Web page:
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Compilation error – Groovy and Lombok

Posted by: admin December 28, 2021 Leave a comment

Questions:

Here is my Maven command

mvn clean compile test-compile test

for
this project

but I am facing with

[ERROR] no more tokens – could not parse error message: Groovy:unable to resolve class Delegate , unable to find class for annotation
[ERROR] 12. ERROR in D:\Projects\lombok-groovy-example-master\src\main\groovy\prystasj\lombok\example\groovy\Rocket.groovy (at line 5)
[ERROR] @Data

mvn –version

Apache Maven 3.5.0 (ff8f5e7444045639af65f6095c62210b5713f426; 2017-04-03T22:39:06+03:00)

java -version

java version "1.8.0_144"
Java(TM) SE Runtime Environment (build 1.8.0_144-b01)
Java HotSpot(TM) 64-Bit Server VM (build 25.144-b01, mixed mode)

Code from repository

<properties>
    <groovy.version>2.0.5</groovy.version>
    <java.version>1.6</java.version>
    <lombok.version>0.11.4</lombok.version>
    <project.build.sourceEncoding>UTF-8</project.build.sourceEncoding>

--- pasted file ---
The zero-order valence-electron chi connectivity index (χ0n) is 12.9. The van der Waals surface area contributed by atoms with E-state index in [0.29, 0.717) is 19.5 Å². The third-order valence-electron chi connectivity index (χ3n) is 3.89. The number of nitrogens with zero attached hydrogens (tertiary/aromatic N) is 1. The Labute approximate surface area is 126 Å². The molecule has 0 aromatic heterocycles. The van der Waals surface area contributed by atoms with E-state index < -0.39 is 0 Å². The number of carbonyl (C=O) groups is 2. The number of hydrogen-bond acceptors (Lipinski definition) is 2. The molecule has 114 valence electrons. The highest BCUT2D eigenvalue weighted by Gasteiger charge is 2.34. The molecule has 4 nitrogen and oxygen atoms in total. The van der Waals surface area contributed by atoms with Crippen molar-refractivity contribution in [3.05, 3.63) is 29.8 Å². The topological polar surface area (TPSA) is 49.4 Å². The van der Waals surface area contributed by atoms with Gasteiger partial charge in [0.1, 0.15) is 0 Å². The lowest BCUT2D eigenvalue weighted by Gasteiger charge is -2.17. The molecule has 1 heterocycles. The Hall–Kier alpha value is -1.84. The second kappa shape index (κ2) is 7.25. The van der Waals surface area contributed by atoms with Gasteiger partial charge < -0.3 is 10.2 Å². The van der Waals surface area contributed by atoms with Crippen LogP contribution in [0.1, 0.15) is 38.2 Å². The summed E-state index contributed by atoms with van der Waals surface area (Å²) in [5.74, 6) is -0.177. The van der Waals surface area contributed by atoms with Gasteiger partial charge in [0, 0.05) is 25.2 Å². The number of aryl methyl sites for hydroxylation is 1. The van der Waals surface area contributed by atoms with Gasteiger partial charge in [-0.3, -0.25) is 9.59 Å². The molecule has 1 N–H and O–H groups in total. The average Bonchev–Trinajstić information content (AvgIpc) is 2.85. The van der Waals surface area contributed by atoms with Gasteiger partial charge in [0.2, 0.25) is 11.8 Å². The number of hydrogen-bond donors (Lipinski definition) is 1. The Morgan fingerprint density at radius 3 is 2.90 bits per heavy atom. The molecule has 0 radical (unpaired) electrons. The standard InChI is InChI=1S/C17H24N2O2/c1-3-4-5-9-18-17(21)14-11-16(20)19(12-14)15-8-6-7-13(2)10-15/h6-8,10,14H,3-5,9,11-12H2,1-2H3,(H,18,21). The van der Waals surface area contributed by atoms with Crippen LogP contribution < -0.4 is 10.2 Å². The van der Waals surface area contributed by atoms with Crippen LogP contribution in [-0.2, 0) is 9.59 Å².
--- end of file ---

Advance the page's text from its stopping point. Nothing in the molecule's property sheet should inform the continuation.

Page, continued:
</properties>

    <build>
    <plugins>
    <plugin>
    <groupId>org.apache.maven.plugins</groupId>
    <artifactId>maven-compiler-plugin</artifactId>
    <version>2.3.2</version>
    <configuration>
    <compilerId>groovy-eclipse-compiler</compilerId>
    <fork>true</fork>
    <verbose>false</verbose>
    <source>${java.version}</source>
    <target>${java.version}</target>
    <encoding>${project.build.sourceEncoding}</encoding>
    <compilerArguments>
    <javaAgentClass>lombok.core.Agent</javaAgentClass>
    </compilerArguments>
    </configuration>
    <dependencies>
    <dependency>
    <groupId>org.codehaus.groovy</groupId>
    <artifactId>groovy-eclipse-compiler</artifactId>
    <version>2.7.0-01</version>
    </dependency>
    <dependency>
    <groupId>org.projectlombok</groupId>
    <artifactId>lombok</artifactId>
    <version>${lombok.version}</version>
    </dependency>//...

Class (file on git differs!)

@Data
public class Rocket {
}
Answers:

You shouldn’t use Lombok for Groovy, it is intended to be used only with Java.

Groovy has built-in annotation @Canonical which does what you want:

  • it creates useful equals, hashCode and toString methods
  • it creates no-arg and tuple constructor

So in your case use:

@Canonical
public class Rocket {}

Additionally you don’t need to create getters and setters for fields in Groovy. If you add any field to your class, Groovy would create getters and setters.